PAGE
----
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"Incident causes concern at SRQ"


 
Wednesday, December 20, 2006

Incident causes concern at SRQ
Commissioner says he didn't find out about jet's troubles until days later
BY SARA KENNEDY
The Bradenton (FL) Herald


MANATEE - A private jet blew two tires and became stuck in the mud last
week, closing Sarasota-Bradenton International Airport for six hours and
diverting four inbound flights to Tampa.

But Commissioner Jack Rynerson, a member of the Sarasota Manatee Airport
Authority, which supervises the airport's operation, said although the
incident occurred Thursday he did not hear about it until Saturday, when
someone mentioned it at a cocktail party he was attending.

During Tuesdays meeting of the authority he said, "It does make you feel a
little stupid."

Though he complimented airport personnel on handling the incident smoothly,
he requested that Fred J. Piccolo, the airport's president and chief
executive officer, notify board members when an incident of such magnitude
occurs. Piccolo agreed.

The airport was closed after the private jet, owned by air charter company
JetShare US, landed on one of the runways and slid off into the mud, Piccolo
said. A crane had to lift it out, which shut the airport down from 9:43 p.m.
Thursday to 3:43 a.m. Friday, he said.

Commissioners were also a little testy when contemplating the long-delayed
Innovation Green project, which calls for a mixed-use development with a
hotel, restaurant and office complex on 7.8 acres of airport land fronting
University Parkway.

The proposed project has been in the works for years but has encountered
numerous setbacks. The latest one occurred in September, when the FAA turned
down a proposed 99-year lease between SRQ and the developer, SRQ Innovation
Green. The federal agency concluded the lease was so long, it constituted
what amounted to a sale of the property.

Developers have said they plan to build anyway, based on a 70-year previous
lease agreement but so far have not given a date when construction is to
begin, officials said. Commissioner Paul A. Sharff complained ground
breaking was supposed to begin last February and contended developers are in
default of their lease agreement and should be held to it.

"We're not doing anything about it," he said. Commissioner Kathleen D.
Baylis said she shared Sharff's frustration.

Piccolo promised to bring a development plan and updated time lines to the
next board meeting Jan. 22. He said the board could decide then whether it
liked the plan or opposed it and could take legal action to break the lease.

Newly-appointed Commissioner Eric Robinson joked: "Can you also include the
Sesame Street version because I have no idea what you guys are talking
about."

In other action, Piccolo said he has been notified by Sarasota County
officials that a review of a code enforcement complaint against him has been
ruled to be baseless.

Michael Stephenson, president of the Suncoast Professional Firefighters &
Paramedics Local 2546, which had represented airport firefighters until
their jobs were outsourced to a private firm in August, had asked for a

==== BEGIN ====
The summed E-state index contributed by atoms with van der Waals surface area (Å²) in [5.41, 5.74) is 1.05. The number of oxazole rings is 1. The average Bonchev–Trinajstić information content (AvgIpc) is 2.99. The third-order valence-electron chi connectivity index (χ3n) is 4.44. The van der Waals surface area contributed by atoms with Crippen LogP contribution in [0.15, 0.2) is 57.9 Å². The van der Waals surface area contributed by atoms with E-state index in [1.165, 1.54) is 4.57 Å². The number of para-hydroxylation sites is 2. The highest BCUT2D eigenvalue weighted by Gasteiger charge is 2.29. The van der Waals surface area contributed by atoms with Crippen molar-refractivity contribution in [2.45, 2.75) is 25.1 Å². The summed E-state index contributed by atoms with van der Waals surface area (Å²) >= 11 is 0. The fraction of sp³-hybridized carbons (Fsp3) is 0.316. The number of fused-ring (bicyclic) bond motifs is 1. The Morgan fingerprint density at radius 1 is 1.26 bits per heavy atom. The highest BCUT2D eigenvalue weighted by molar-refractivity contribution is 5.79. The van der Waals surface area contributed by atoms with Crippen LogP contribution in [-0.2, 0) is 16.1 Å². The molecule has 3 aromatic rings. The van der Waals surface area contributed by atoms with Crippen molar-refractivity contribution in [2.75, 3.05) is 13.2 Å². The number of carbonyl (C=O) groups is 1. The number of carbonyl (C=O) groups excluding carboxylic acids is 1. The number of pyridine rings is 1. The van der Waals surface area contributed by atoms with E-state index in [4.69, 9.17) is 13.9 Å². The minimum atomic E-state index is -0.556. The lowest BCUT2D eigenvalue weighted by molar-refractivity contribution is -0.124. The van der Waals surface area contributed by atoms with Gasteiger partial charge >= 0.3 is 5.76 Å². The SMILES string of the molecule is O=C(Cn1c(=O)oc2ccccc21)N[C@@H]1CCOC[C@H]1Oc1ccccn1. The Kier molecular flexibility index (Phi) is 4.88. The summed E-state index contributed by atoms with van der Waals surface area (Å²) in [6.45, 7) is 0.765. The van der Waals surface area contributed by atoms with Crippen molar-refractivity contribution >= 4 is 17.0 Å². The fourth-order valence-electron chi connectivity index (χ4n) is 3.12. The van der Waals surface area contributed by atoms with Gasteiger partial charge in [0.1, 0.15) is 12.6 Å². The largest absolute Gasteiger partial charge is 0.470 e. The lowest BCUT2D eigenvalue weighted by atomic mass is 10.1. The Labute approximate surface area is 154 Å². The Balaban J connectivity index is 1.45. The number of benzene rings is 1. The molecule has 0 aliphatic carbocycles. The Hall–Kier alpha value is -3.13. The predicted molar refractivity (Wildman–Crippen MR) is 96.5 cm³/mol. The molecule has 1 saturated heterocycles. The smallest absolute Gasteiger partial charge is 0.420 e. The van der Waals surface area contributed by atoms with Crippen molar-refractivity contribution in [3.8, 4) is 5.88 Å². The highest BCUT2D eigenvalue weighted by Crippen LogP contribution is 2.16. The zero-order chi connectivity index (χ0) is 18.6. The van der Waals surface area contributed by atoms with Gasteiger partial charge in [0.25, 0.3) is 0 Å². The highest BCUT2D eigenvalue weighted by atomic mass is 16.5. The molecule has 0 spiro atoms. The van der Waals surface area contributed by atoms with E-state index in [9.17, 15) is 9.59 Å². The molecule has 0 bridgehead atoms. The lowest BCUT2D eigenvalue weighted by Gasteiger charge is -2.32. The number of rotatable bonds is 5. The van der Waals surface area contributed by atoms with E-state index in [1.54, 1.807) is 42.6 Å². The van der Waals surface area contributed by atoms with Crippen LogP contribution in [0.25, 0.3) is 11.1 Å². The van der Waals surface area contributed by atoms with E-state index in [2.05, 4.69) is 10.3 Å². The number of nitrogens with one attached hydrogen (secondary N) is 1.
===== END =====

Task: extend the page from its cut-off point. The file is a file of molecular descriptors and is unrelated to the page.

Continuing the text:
review to determine whether building permits were required on work done on
the Sarasota home the airport authority bought for Piccolo.

Despite 80 pages of documents Stephenson submitted, code enforcement
officials found no evidence of violations, Piccolo said. "I'm fully
confident we've done everything legally," he commented.

Stephenson and Piccolo have clashed repeatedly since the board voted to
outsource the jobs of 12 union firefighters in favor of a private firm,
Rural/Metro Corp., of Scottsdale, Ariz. Stephenson had asserted that the
board had compromised safety because many of the newly hired Rural/Metro
employees lacked state certifications and thus, were not legally allowed to
fight fires.

Piccolo read a letter from Christopher D. Daly of Sarasota praising the
airport fire department and its paramedics, who had saved his wife's life
Oct. 11 when she was having trouble breathing.

"Her doctors told me later that day that she owed her life to your medics,
your people and equipment plus their experience saved my wife's life," wrote
Daly.

Piccolo also handed out a press release noting that SRQ had aced the FAA's
annual safety certification inspection on Dec. 12, which covered various
items, such as building and pavement conditions, fueling, training and
airport rescue and firefighting performance.

Rural/Metro now has 11 certified firefighters and three whose certifications
are still pending, he said. However, Rural/Metro is supplying three
certified firefighters from elsewhere at its own expense until the final
three are certified, Piccolo said.

In other action, the board voted in favor of changes to the airport parking
policy to provide more space. Piccolo said recent low-cost airlines are
attracting more local customers, which require more space. Officials plan to
move the employee parking lot at a cost of $150,000 to provide more parking.
He said the mix of passengers is changing from about 30 percent local
travelers to 40 percent because of the popularity of low-cost carriers.

And the board will charge $10 per month for based active employees of
airport tenants for parking hangtags after a study found SRQ parking fees
much lower than those at comparable airports.

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